The same applies to H.S. Halbert and T.H. Ball’s The Creek War of 1813 and 1814. Halbert and Ball both lived and worked in the area of Alabama where much of the Creek War occurred. They published their book in 1895, but many of the interviews and oral histories go back into the 1870s. One is left wondering how much was written from memories gathered twenty-five years previous to their commitment to print. What notes there are are often in line and often show a heavy reliance on just a few major sources. At other times, the authors provide an introductory note to a chapter or section that broadly defines the works consulted and where they were found, but again very little specifics. Once again, many subsequent authors have used Halbert and Ball for inspiration in building a story line, but have had to find the specific historical sources themselves.

Jackson, the Great Man

One thing that both Pickett and Halbert & Ball do provide is an inclusion of all of the various campaigns directed at the deep back country of the upper Creeks. Two campaigns marched from Tennessee (east and west), one originated from the Tensaw district around Mobile and one began in central Georgia. I mention these facts, because the next group of books tend to underplay any campaign besides the one from west Tennessee, led by Andrew Jackson. Although the malady has been getting better in recent years, many of the books on Jackson have little to say about the broader Creek War.

The most prolific biographer of Jackson is Robert Remini. Remini is the author of a three volume biography as well as several more specific titles relating to Andrew Jackson. In this case, I will be a little unfair to Remini as his more detailed books take more care to mention the other campaigns, but his The Battle of New Orleans : Andrew Jackson and America’s First Military Victory is the Remini exception that proves the Jackson rule, especially older Jackson works. In the first chapter, Remini sets the stage for the Battle of New Orleans by recounting the Creek War that had been concluded by the Treaty of Fort Jackson. In six pages of narrating the main events, Remini never mentions any other campaign besides Jackson’s. Anyone who knows the Creek War through an Andrew Jackson biography is at risk of not knowing anyone else was involved. I’ll not be too hard on Remini, though, as he is known as an keen researcher into all of the primary materials.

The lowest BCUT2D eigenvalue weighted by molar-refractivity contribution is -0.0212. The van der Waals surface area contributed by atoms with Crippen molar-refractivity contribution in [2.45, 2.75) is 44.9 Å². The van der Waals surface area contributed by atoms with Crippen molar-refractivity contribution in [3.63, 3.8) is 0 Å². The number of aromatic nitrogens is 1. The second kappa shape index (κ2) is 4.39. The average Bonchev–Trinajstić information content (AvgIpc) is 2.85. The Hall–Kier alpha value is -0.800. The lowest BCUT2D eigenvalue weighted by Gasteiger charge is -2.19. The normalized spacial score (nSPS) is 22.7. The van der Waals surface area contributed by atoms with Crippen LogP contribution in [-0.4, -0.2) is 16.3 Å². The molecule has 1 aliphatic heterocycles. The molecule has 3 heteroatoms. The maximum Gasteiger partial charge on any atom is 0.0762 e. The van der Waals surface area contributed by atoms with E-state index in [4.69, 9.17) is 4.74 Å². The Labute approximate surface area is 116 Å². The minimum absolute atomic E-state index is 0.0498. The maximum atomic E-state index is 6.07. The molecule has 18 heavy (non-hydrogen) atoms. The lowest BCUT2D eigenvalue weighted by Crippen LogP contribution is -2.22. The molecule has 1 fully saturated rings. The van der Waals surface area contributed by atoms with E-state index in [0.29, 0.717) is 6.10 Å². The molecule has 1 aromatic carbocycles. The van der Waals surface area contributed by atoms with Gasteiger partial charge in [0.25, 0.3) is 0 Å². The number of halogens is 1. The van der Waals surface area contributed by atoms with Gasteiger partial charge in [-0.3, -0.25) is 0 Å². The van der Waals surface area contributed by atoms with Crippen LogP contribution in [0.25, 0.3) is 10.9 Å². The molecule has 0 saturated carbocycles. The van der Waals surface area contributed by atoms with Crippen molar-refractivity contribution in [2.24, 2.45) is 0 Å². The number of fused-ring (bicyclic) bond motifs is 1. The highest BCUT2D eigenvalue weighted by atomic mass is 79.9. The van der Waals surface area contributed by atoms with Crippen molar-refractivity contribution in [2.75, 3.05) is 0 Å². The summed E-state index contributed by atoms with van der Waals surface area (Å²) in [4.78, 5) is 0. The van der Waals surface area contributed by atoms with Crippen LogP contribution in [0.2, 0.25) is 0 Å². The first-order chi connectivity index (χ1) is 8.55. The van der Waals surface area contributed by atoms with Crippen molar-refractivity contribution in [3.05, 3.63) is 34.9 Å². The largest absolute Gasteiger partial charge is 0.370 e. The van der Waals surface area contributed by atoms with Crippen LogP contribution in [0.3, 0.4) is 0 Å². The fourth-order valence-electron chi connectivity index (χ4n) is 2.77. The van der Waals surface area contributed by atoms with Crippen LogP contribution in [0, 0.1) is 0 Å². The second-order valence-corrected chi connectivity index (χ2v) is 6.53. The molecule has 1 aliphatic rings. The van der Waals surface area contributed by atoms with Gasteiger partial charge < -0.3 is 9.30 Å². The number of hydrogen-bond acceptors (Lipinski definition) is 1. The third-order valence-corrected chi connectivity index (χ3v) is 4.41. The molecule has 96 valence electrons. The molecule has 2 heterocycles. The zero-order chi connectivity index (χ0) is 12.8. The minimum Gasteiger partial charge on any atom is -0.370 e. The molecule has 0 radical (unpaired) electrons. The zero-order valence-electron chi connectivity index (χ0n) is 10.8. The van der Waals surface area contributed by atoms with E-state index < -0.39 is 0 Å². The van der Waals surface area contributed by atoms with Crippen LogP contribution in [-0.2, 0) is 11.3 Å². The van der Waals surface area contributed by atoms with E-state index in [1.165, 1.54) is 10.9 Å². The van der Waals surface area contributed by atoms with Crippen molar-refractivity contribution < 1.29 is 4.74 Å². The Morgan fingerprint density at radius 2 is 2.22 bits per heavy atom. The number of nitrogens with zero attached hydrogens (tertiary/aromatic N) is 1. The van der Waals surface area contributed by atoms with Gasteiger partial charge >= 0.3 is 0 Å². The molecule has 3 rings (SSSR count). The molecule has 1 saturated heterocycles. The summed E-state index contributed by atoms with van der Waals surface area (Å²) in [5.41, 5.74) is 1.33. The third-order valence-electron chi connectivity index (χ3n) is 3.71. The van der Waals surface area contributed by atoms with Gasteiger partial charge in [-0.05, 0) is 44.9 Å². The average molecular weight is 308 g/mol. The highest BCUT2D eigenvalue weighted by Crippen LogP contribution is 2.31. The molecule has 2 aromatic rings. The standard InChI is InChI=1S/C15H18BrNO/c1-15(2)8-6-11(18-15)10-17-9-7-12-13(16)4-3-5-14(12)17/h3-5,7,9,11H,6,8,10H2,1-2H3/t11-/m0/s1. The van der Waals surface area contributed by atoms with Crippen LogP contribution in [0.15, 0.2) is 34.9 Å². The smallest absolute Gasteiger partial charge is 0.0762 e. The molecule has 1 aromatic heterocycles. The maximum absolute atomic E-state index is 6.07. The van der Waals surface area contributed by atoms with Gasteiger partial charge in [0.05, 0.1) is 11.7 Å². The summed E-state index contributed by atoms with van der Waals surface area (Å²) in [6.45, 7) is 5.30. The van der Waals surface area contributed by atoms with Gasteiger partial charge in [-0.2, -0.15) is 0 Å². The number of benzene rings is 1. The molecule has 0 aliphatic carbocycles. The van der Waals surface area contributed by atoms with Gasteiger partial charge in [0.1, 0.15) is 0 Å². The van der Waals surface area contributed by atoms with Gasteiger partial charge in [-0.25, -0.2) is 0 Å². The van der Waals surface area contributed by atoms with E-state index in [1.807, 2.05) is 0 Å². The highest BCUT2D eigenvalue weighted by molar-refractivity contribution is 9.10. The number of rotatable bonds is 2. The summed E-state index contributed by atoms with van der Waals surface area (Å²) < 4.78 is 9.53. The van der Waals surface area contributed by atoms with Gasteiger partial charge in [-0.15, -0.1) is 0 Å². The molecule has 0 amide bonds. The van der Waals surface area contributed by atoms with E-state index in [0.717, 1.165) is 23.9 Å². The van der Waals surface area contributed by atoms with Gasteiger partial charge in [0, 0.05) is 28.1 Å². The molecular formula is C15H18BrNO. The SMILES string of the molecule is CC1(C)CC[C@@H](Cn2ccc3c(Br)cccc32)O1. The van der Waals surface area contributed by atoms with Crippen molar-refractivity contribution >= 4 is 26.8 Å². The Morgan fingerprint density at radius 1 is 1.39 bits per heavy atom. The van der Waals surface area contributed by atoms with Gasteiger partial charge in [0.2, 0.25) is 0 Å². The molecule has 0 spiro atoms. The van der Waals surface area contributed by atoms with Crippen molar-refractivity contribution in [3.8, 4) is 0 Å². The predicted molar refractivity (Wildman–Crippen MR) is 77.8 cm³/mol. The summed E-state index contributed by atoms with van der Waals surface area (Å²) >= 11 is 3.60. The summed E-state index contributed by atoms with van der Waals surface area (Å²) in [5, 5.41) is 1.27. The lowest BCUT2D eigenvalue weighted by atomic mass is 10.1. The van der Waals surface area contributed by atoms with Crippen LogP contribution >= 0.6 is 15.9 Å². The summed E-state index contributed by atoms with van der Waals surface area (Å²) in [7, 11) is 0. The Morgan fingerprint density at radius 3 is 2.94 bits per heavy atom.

All is not lost with Jackson biographers, though. Another writer who takes a broader view of Jackson’s effect on the old southwest is John Buchanan with his Jackson’s Way: Andrew Jackson and the People of the Western Waters. Buchanan explains Jackson’s character as a product of the people of the old southwest and the unrelenting surge of those people into the southern Indian lands. Although not in great detail, which is fair enough given the book is about Jackson, Buchanan gives creditable space to the march from Georgia, the campaign from the Tensaw and east Tennessee. Another recent book that takes the measure of other American’s contributions to the Creek War is Sean Michael O’Brien’s In Bitterness and Tears: Andrew Jackson’s Destruction of the Creeks and Seminoles. O’Brien also provides the linkage to the Seminole war of 1818, but that is out of our scope in this essay.

The Broader War Narratives

Next are the works on the War of 1812 in general with sections committed to the Creek War. One of the most respected authors of the War of 1812 is Reginald Horsman who wrote The War of 1812 and The Causes of the War of 1812. Horsman gives a balanced and respectable, if short, summary of the Creek War whilst stating his belief that it was ‘only indirectly connected to the main Anglo-American struggle’. A contemporary of Horsman is Harry L. Coles who also titled his book The War of 1812. Although well told and having a respectable 15 pages on the Creek War, Coles provides no notations and only a suggested reading list for each chapter.

Of a more recent publication, A.J. Langguth’s Union 1812 commits a chapter to the Creek War. However, it takes a celebrity cant to telling the story by using the characters of Davy Crockett (famous frontiersman) and Sam Houston (later President of Texas). Crockett and Houston indeed were involved in Jackson’s Creek campaigns, but hardly played decisive roles. Although Langguth is an academic, he uses a non-standard notation style which makes it very difficult to follow his citations. This practice along with his penchant for character based story telling detracts from its academic quality.